Designing a water quality monitoring system in Sierra Leone with UNICEF

In Sierra Leone, less than 40% of households have access to clean, safe drinking water. Faecal contamination, in particular, poses a serious threat to the health of Sierra Leoneans. A lack of large-scale, reliable data on water quality makes it increasingly difficult for governments to effectively address this problem.

In 2018, the Ministry of Water Resources in Sierra Leone and UNICEF, together with Akvo, began monitoring the quality of drinking water at household level in 1100 communities, and at source level at 600 water sources. With reliable data on the status of drinking water services, decision makers are equipped with the information they need to drive sustainable change.

Above: Training implementing partners in water quality testing in Sierra Leone. Photo by Abdoulaye Rabdo. 


Ministry of Water Resources

Ministry of Health and sanitation




Sierra Leone


Water, sanitation and hygiene (WASH)


Survey design

Tool training

Water quality testing

Data analysis

The challenge

In Sierra Leone, access to safe drinking water is a major challenge, and the quality of drinking water is not regularly tested at household level. In 2017, Statistics Sierra Leone (Stats SL), with the technical support of UNICEF, conducted a Multiple Indicator Cluster Survey (MICS) to collect internationally comparable data on a wide range of indicators. The survey revealed that almost 90% of the drinking water at household level contained the E.coli bacteria, presenting a serious health threat to citizens. Since the water at the source was safe to drink, it was concluded that contamination must occur within the household. This led to a behaviour change intervention in 1100 communities, whereby people were trained on the various aspects of safe water collection and storage.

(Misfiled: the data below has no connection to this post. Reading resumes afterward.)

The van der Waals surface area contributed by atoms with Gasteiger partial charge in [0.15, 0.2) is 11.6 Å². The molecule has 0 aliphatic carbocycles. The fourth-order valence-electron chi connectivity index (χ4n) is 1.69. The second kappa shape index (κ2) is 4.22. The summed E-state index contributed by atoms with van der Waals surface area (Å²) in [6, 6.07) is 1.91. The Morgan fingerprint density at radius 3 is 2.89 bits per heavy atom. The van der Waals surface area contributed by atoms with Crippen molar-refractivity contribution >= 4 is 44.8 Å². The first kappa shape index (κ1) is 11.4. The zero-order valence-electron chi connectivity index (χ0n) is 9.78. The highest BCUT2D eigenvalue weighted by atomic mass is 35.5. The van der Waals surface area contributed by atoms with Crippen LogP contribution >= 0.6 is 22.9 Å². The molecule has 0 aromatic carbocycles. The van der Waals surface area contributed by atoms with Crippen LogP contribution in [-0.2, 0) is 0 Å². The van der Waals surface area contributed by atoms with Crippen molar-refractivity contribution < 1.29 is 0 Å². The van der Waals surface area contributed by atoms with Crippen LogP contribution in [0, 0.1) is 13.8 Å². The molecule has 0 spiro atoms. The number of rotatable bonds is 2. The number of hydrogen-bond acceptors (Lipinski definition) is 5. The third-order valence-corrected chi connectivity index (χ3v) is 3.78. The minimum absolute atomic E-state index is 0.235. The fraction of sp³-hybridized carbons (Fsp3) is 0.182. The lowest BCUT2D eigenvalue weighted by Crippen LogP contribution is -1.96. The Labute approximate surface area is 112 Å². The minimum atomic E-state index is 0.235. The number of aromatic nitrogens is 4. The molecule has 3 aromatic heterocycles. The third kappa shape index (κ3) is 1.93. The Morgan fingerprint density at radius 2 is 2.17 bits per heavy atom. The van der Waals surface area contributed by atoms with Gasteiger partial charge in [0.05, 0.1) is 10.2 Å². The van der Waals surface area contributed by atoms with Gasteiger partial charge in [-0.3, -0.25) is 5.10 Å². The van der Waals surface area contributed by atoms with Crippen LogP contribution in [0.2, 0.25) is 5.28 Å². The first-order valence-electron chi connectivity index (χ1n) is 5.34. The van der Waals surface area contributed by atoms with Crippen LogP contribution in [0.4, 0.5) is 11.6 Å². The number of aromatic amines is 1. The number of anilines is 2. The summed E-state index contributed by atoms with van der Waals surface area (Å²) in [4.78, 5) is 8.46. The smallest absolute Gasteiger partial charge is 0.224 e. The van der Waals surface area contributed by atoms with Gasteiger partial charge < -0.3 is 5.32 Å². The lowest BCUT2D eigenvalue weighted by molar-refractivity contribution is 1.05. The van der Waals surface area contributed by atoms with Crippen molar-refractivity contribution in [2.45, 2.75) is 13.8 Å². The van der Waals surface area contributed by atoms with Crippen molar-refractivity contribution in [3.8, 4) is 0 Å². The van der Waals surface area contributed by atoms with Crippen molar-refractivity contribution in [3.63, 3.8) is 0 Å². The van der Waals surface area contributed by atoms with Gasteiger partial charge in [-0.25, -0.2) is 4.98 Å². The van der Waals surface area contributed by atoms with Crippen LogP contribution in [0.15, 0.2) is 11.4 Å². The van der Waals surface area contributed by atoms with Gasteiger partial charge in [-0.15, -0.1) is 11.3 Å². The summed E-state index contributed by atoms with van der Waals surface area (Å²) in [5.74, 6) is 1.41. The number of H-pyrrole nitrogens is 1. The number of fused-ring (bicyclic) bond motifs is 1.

In order to monitor the impact of the intervention and guide future plans, a wide variety of data needed to be captured at scale. But before data can be captured, a thorough design phase is critical. Which water quality parameters need to be tested? What qualitative data is needed to provide context? How many people need to be trained in data collection and analysis? What sample size will be representative of the population? How can we design a survey that will ensure accuracy and relevance?


people trained


water sources assessed


implementing partners

The partnership

Together with UNICEF and the ministry, Akvo facilitated the design of a sampling strategy, survey design and monitoring framework for the programme. The sampling strategy included 1100 UNICEF supported communities, with three randomly selected households per community tested on the severity of E.coli contamination. With this setup, results will be representative of the 1100 communities with a 99% confidence level. Furthermore, 600 drinking water sources recently built by UNICEF were tested on 11 different parameters, including nitrate, fluoride, iron and potassium.

Besides facilitating the design phase of the programme, Akvo provided the mobile-phone based data platform to capture, monitor, analyse and visualise data at scale. Over a ten-day period, 20 Ministry mappers were trained on the use of mobile water quality testing in combination with Akvo’s data platform. These mappers were then responsible for training the other implementing partners, bolstering the sustainability of the programme.

Water Sample Test
Above: Implementing partners and ministry staff test water samples using Akvo Caddisfly and the Aquagenx Compartment Bag Test to measure E. coli in Sierra Leone. Photo by Abdoulaye Rabdo.

The change

The pilot project is one of the first large scale water quality assessments in Sierra Leone, involving partners from local NGOs to various levels of government. Akvo’s data platform enables this large scale collaboration, aligning dispersed teams and simplifying the data collection process.

The design phase of the programme made it clear that a combination of data from the water source (accessibility, availability, water quality) as well as data from households (demographics, sanitation, water treatment practices, water quality) was needed in order to gain insight into the root cause of contamination. Water and sanitation risk assessments were also combined with actual water quality results. The comprehensive and nuanced datasets provide deep insights into the status of WASH services, insights which can effectively guide the next steps of the project.

By gaining clarity from the start on how data will be captured, understood, and acted upon, as well as how progress will be monitored, a strong foundation is established for the data capture phase.